A scoping meeting allowing neighbors of the former Marywood Catholic School to see architectural plans, engineering drawings, and question the developer about a 40-unit gated community slated to be built on the 16-acre site, was held April 14.
The New Homes Company of Aliso Viejo is purchasing the property from the Catholic Diocese to build estate-style homes on 6,510 to 13,400 sq.-ft. lots. New Homes representatives have already gone door-to-door, delivering information packets to nearby residents. The company has met with the Orange Design Review Committee to ensure the project meets the city’s aesthetic standards. It has been conducting geologic surveys and traffic studies for the draft Environmental Impact Report (EIR), and hopes to complete it within a few months.
Only a handful of the neighbors notified of the scoping session took advantage of the preview. The presentation was open to the public, but, by law, only residents living within 300 feet of a planned development must be notified of the builder’s intent and/or invited to open meetings. Anyone beyond the boundary must ask the city to include them on the mailing list for public notices pertaining to that project. With the “Marywood” development still in its early stages, many neighbors, may not be aware of it.
There’s room on the road
Based on the neighborhood outreach conducted by New Homes consultants to date, area residents’ primary concern is increased traffic on Villareal. While the developer concedes that the 40-home development will put additional vehicles on the road, consultant Peter Carlson points to studies noting that if the site were to remain a school, traffic during certain times of day would be worse than the extra car trips created by the new houses. The development’s additional 400 car trips per day fall within city standards for road capacity.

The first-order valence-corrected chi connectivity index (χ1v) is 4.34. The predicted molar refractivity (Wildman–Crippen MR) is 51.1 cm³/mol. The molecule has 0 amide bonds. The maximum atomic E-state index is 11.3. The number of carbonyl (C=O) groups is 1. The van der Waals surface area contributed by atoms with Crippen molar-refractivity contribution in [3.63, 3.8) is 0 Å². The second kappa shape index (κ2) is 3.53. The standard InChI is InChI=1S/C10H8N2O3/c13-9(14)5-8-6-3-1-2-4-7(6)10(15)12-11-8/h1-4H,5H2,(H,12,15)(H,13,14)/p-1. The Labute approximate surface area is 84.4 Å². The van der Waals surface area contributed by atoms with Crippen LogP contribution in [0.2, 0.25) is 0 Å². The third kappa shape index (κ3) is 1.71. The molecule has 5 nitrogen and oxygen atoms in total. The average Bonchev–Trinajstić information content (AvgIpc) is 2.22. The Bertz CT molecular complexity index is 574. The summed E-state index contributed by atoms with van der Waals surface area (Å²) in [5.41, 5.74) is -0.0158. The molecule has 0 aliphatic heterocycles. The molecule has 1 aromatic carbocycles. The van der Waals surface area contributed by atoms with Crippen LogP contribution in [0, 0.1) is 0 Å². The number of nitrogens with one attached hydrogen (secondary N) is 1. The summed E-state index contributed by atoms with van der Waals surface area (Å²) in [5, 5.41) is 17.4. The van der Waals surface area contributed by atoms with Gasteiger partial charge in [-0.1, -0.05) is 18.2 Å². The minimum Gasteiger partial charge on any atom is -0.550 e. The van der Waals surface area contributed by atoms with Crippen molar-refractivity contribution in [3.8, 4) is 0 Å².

New Homes has agreed to modify Villareal to encourage drivers to stick to the speed limit. Studies have shown that most of them don’t. A stop sign will be added at Ridgepark, lanes will be divided with raised markers, and yellow stripes along the outer edges of Villareal will more clearly define the roadway.
New Homes also plans to underground all utility lines serving the project. As a result, three existing utility poles along Villareal will be removed.
The slip is showing
While the site itself provided a comfortable footing for the school buildings, it will require substantial earth moving and soil compacting to stabilize it for development. When the Catholic school/chapel was built in the 1960s, a canyon was filled in to create a suitable flat space. Today, the fill area is slowly slipping towards two City of Orange water tanks nestled below it. “One end of the school cafeteria,” says Carlson, “is seven inches lower than the other. And the slippage will continue.”
To fix it, New Homes will have to move 210,000 cubic yards of earth. It will dig down 70 feet to the bottom of the old canyon and recompact the soil from there. That’s a lot of dirt: enough to cover a regulation-sized football field and stand 98 feet high. The builder, Carlson explains, is going to reuse all the existing fill dirt and supplement it with crushed material from the buildings on the site. “There won’t be trucks driving up and down Villareal hauling dirt,” he says. “It’s all staying right there. And we‘ll have an on-site crushing operation to recycle concrete, asphalt, masonry, and any usable materials from the buildings that have to be torn down.”
In addition, New Homes will install a retaining wall behind the city’s water tanks. The wall will be planted with vegetation designed to spread; once it has grown, the wall should be completely camouflaged.
Because so few neighbors attended the April 14 scoping session, New Homes and the City of Orange are planning a repeat on May 7. It’s a self-guided presentation (with individuals available to answer questions), so members of the public may drop in at the Catholic School site any time between 5:30 and 7:30 p.m.